17. JH: So you would put the results first and methods last so no one reads the methods? Seems sneaky to me. (Nice you’re a statistician. Do you work for the government?)

    Alan: I was not making a “dig” at Democrats—well, maybe the # tag remark, but you really can’t blame me. That does seem to be the current method of dealing with things. I was actually observing that the report, which I would guess was meant to knock conservatives, actually did not bode well for Democrats. I would have done the same thing if the results were reversed. As for knocking Democrats at every opportunity, guilty. As for knocking conservatives at every opportunity, guilty. Politics creates such easy targets. I tend to knock all politicians of recent times—equal opportunity knocker.

  18. Sheri,

    The order of the two sections doesn’t matter to me. Authors have to follow strict guidelines given by the journal. Why does it seem sneaky?

    Ah, I get it; I get it! Briggs’ comment of “the boring, who-really-needs-to-read-it Methods section means to imply the authors are sneaky. You definitely can understand him better than I do!

    The method section is important because how the data are collected and the data structure play a key role in statistically modelling.

  19. ok Sheri it’s time to bury the hatchet so I’ll take your word for it re “equal opportunity” (but may be tempted to keep count for a while).
    PS I am curious to see that you seem to have (here) a pattern of contrasting “conservatives” and “Democrats” rather than “conservatives” and “liberals” or “Republicans” and “Democrats”. Is this intentional or just a fluke?

  20. Thanks Bob. Actually I try not to express any “faith” re AGW (or anything else for that matter). But I do tend to find that in matters of applied physics the simplest models often make useful predictions, and so I consider it foolhardy to expect that some unknown effects of more complicated models will protect us from the effect of increased CO2 that is predicted by a model which does not pretend to know (eg) whether that increase will raise or lower the planetary albedo.

  21. JH: Yes.

    Alan: Please feel free to count. Keep in mind I am somewhat bound by Brigg’s writings (not that we actually stick to the subject all the time). However, it would be an interesting count.
    Conservatives and Democrats is just a fluke. All four terms were used in the post and I just typed which ever one that came to mind. Sometimes I go back and check for the pairing in the post, but it’s really pretty random (as far as I know, anyway. It could be some biological thing I am not aware of! 🙂 )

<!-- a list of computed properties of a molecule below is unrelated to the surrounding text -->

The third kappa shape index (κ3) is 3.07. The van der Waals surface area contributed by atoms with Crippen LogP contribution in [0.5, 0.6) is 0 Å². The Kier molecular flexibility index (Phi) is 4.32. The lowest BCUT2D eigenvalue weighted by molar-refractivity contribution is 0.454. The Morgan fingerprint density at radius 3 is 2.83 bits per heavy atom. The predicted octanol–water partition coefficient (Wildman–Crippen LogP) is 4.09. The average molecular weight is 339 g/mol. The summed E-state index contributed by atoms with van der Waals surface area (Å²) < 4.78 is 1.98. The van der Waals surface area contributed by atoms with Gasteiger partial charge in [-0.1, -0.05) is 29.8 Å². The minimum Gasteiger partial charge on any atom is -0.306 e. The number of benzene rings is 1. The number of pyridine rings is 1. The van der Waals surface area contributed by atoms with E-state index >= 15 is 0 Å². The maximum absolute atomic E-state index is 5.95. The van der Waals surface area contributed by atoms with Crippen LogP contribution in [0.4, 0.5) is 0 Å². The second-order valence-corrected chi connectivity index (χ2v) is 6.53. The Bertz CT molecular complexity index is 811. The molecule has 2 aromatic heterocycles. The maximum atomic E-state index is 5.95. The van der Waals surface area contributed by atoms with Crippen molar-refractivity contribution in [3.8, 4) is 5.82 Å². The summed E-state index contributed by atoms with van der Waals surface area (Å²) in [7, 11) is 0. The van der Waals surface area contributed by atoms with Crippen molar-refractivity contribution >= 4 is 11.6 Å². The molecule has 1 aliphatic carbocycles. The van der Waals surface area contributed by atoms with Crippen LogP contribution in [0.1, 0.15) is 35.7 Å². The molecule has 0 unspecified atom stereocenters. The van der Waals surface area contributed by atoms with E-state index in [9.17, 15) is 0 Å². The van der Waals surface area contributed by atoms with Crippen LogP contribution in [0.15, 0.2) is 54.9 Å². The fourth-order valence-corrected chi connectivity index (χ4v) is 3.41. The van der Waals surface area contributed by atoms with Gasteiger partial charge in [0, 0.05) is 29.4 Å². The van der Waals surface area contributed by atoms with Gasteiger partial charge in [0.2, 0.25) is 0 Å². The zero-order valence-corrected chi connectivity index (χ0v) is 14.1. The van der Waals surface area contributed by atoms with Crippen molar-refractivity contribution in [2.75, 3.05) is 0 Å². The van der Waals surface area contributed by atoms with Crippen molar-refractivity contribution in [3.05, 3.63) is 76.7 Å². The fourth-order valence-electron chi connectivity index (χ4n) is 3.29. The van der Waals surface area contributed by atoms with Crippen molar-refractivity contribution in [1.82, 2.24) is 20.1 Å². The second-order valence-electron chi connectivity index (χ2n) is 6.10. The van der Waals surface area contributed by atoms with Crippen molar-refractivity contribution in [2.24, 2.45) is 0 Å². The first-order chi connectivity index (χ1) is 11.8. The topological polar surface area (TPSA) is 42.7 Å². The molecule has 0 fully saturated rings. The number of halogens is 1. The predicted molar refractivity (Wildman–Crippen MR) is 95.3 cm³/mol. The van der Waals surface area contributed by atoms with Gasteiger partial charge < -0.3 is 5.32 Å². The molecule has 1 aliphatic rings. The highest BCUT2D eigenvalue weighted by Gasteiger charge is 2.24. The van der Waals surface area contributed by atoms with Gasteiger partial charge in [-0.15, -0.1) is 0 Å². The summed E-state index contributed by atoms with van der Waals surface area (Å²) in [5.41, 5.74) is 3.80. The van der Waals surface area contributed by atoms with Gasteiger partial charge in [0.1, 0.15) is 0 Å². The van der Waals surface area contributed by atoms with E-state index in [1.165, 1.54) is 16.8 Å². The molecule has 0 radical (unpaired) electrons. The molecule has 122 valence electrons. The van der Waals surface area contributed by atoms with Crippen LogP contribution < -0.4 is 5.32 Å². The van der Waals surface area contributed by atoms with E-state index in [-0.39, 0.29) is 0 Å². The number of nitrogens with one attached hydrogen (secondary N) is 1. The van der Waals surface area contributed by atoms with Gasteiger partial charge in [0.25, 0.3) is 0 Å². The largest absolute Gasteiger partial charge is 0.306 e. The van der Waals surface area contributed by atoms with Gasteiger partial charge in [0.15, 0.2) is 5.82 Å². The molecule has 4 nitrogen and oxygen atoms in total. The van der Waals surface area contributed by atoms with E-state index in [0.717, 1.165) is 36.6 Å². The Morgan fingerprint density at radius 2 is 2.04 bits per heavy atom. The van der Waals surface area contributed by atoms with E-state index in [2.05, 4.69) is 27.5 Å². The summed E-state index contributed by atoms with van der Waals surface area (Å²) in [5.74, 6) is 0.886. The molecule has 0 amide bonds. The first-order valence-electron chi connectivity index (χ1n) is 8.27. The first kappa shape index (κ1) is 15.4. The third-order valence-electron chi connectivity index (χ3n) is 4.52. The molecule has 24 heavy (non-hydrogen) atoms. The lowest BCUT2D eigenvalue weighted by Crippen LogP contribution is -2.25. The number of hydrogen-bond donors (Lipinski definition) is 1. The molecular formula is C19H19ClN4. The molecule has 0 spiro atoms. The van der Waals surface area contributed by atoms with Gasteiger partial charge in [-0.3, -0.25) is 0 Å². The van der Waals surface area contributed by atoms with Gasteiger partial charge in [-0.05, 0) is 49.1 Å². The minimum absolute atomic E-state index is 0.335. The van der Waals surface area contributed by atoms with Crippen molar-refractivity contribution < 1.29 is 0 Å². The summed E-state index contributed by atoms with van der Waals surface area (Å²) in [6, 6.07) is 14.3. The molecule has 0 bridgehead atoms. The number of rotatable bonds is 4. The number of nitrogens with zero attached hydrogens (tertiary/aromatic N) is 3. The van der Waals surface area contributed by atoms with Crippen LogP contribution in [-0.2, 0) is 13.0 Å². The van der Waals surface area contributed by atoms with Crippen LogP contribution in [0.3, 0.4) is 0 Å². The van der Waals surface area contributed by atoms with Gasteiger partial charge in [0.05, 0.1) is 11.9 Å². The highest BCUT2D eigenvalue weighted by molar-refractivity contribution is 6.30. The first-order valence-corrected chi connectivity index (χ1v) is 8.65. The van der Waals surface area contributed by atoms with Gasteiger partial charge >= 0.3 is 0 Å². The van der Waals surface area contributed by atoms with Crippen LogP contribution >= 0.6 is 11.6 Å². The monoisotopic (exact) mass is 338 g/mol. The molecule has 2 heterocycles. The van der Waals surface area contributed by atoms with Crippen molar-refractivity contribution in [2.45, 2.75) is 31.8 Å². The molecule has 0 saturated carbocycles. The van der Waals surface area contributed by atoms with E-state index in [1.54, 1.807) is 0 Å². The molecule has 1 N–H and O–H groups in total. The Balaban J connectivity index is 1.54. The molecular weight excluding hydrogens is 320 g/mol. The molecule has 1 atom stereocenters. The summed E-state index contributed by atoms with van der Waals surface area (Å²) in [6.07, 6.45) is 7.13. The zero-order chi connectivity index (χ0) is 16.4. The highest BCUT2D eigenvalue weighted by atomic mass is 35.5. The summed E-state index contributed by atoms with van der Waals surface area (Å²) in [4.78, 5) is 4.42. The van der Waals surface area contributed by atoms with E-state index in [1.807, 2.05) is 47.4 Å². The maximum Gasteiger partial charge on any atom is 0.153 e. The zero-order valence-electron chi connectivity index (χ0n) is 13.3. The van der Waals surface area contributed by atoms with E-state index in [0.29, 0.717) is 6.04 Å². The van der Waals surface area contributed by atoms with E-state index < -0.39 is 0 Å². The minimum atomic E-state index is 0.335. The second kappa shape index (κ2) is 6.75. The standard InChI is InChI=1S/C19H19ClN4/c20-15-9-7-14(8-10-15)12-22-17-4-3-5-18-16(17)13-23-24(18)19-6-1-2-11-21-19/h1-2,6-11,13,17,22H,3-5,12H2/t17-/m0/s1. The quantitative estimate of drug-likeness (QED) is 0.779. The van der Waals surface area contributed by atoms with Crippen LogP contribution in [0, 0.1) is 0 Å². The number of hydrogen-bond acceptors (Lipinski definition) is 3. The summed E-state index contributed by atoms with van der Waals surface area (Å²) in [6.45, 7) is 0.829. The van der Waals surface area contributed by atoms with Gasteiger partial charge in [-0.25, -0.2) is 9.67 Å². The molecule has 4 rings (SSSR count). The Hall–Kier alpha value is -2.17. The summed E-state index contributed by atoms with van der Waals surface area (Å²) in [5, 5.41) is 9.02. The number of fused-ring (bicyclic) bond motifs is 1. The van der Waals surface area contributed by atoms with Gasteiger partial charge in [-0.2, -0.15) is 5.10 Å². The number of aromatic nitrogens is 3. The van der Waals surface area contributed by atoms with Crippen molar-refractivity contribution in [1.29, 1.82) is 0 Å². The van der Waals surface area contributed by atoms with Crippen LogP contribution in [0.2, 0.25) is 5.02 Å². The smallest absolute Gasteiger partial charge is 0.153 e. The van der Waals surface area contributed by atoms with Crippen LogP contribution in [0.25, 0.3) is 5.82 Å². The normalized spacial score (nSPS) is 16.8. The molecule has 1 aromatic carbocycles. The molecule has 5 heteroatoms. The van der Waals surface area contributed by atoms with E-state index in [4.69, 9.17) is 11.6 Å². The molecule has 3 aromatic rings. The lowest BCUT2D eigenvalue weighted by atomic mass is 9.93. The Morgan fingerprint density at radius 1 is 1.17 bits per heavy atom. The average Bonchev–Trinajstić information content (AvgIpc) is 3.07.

22. All,

    Alan reminds us that the number of asinine studies which purport to show academics are different than the rest of us is long. Here is a small sampling. Pay particular attention to the fMRI studies. Really, we could dissect a paper a day and never keep up. And recall that if you take any two groups of self-selecting people, if you keep probing with p-values, you’re bound to discover there are “statistically significant” differences between them.

    JH reminds with the SEF is related to another fallacy. To say “Men are taller than women” is to speak truly in a general sense. But to conclude from that that, “All or most men are taller than all or most women” would be to commit the exaggeration fallacy. Nobody does that with height, of course, but plenty do it with sketchy propositions, like those given in the post.

    (And JH, that thing about the Methods section was sarcasm. I was noticing how they “hid” that section so as to disguise the warts of the study.)

  23. Actually, Briggs, clothing manufacturers seem to believe the “all men are taller than women” exaggeration.

  24. Sheri,

    If they believed the fallacious interpretation, no woman would fit into any man’s clothing, and vice versa. We all believe the “on average” interpretation, which only means that if you take any man and any woman (without knowing anything other than their sex) then there is a greater than 50% chance that man will be taller than that woman. And that’s all it means.

    Actually, manufacturers used to do a very poor job estimating the distribution of sizes. Probably still do. Particularly at the extremes.